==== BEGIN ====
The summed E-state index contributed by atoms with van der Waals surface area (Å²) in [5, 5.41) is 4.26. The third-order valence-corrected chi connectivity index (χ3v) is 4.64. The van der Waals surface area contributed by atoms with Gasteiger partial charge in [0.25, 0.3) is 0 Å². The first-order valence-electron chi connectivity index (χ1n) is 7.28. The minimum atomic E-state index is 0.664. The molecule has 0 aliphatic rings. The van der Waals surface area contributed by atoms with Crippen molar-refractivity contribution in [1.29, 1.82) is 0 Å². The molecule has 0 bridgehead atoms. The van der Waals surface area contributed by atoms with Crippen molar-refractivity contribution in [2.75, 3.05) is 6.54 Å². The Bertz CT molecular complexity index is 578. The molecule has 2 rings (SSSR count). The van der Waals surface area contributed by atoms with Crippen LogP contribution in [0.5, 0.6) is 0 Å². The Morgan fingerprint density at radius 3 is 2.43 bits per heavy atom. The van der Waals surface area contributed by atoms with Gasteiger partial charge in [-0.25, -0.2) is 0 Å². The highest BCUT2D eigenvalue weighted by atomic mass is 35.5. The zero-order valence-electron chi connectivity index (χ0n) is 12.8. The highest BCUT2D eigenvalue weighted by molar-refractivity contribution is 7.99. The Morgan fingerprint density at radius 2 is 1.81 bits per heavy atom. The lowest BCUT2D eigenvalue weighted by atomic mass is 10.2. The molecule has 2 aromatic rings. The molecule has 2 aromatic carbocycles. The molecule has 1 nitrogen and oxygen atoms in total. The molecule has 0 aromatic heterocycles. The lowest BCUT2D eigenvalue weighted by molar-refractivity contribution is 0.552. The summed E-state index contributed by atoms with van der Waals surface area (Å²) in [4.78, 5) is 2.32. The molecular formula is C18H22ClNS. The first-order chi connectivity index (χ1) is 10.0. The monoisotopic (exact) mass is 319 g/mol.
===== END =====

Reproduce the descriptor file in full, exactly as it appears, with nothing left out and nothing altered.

The summed E-state index contributed by atoms with van der Waals surface area (Å²) in [5, 5.41) is 4.26. The third-order valence-corrected chi connectivity index (χ3v) is 4.64. The van der Waals surface area contributed by atoms with Gasteiger partial charge in [0.25, 0.3) is 0 Å². The first-order valence-electron chi connectivity index (χ1n) is 7.28. The minimum atomic E-state index is 0.664. The molecule has 0 aliphatic rings. The van der Waals surface area contributed by atoms with Crippen molar-refractivity contribution in [1.29, 1.82) is 0 Å². The molecule has 0 bridgehead atoms. The van der Waals surface area contributed by atoms with Crippen molar-refractivity contribution in [2.75, 3.05) is 6.54 Å². The Bertz CT molecular complexity index is 578. The molecule has 2 rings (SSSR count). The van der Waals surface area contributed by atoms with Crippen LogP contribution in [0.5, 0.6) is 0 Å². The Morgan fingerprint density at radius 3 is 2.43 bits per heavy atom. The van der Waals surface area contributed by atoms with Gasteiger partial charge in [-0.25, -0.2) is 0 Å². The highest BCUT2D eigenvalue weighted by atomic mass is 35.5. The zero-order valence-electron chi connectivity index (χ0n) is 12.8. The highest BCUT2D eigenvalue weighted by molar-refractivity contribution is 7.99. The Morgan fingerprint density at radius 2 is 1.81 bits per heavy atom. The lowest BCUT2D eigenvalue weighted by atomic mass is 10.2. The molecule has 2 aromatic rings. The molecule has 2 aromatic carbocycles. The molecule has 1 nitrogen and oxygen atoms in total. The molecule has 0 aromatic heterocycles. The lowest BCUT2D eigenvalue weighted by molar-refractivity contribution is 0.552. The summed E-state index contributed by atoms with van der Waals surface area (Å²) in [4.78, 5) is 2.32. The molecular formula is C18H22ClNS. The first-order chi connectivity index (χ1) is 10.0. The monoisotopic (exact) mass is 319 g/mol.